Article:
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The last year has been extremely challenging. Nobody has been left unaffected as the coronavirus pandemic spread across the globe. This has undoubtedly been the biggest health challenge of our lives.

This month marks a year since the first confirmed COVID-19 case in Scotland and, sadly, the first death. Today, March 23, is the first anniversary of lockdown, a day marked by a national silence for one minute at noon.

I pay tribute to every key worker who put themselves on the line over the last year to keep us safe and our essential services running. Those who continue serving our communities in the NHS, local government, pharmacies, utilities, and maintain the food and fuel supply, deserve our thanks for their hard work on our behalf. As do all those who volunteered to help out locally to ensure people struggling with the restrictions have support.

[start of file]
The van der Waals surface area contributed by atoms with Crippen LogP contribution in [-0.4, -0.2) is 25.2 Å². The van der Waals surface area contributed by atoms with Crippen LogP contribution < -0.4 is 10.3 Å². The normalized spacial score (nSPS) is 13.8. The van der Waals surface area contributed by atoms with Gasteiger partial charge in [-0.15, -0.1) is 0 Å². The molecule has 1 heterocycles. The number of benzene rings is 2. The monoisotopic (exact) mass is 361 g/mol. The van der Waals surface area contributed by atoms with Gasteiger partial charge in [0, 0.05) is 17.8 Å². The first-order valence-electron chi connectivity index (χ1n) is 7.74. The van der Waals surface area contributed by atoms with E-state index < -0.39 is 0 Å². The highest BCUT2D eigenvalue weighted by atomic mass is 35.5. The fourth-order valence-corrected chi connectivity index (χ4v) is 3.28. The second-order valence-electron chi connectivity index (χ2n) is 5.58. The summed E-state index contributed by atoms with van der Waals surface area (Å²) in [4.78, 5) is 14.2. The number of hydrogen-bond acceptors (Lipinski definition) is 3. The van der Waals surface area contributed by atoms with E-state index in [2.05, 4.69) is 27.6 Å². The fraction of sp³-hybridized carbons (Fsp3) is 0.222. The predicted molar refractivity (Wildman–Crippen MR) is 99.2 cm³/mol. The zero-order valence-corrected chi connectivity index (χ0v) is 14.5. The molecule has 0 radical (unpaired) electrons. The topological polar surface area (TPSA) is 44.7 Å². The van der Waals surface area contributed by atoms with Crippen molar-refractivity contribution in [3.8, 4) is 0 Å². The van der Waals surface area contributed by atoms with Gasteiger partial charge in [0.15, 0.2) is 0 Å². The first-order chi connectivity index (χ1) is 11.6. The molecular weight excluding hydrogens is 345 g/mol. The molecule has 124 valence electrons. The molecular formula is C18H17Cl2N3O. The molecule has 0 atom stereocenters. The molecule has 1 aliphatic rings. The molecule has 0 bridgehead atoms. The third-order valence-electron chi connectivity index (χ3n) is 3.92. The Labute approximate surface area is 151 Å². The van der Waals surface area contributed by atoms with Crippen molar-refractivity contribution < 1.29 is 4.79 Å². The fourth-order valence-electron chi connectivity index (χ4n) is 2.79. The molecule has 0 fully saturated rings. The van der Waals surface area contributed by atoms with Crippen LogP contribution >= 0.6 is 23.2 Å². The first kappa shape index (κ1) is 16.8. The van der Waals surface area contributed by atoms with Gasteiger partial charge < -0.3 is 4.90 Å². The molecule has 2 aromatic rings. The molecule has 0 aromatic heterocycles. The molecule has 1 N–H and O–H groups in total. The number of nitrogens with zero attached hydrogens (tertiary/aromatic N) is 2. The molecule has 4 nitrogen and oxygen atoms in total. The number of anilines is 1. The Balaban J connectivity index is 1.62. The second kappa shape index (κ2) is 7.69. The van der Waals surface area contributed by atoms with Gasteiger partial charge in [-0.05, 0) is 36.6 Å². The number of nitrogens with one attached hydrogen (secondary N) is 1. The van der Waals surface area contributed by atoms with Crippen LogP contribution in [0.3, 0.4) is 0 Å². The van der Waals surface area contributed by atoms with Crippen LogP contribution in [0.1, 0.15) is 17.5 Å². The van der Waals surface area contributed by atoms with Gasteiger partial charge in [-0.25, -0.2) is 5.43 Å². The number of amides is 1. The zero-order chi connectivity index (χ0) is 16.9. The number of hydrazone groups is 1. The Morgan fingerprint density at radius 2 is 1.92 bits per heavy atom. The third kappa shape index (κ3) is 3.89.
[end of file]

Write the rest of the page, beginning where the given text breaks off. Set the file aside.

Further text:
I’m also grateful to everyone who adhered to the constraints we have all been living under. I know how difficult it is to be separated from loved ones, juggle home working, home schooling, and to miss out on important events and celebrations. It truly has been an awful year.

While we have lost so much along the way, there is now real hope for better days ahead. In recent weeks we have seen fewer new infections, deaths and hospital admissions, while the vaccination programme is progressing beyond expectations. The situation remains fragile however, and we must each continue following the guidelines to minimise viral spread.

The immediate priority is the phased return to school. If everything goes to plan, Scotland will move fully back to a levels system in April, with a phased re-opening of the economy, including non-essential retail, hospitality and services like hairdressing.

I believe we are now firmly on the road back from this crisis.



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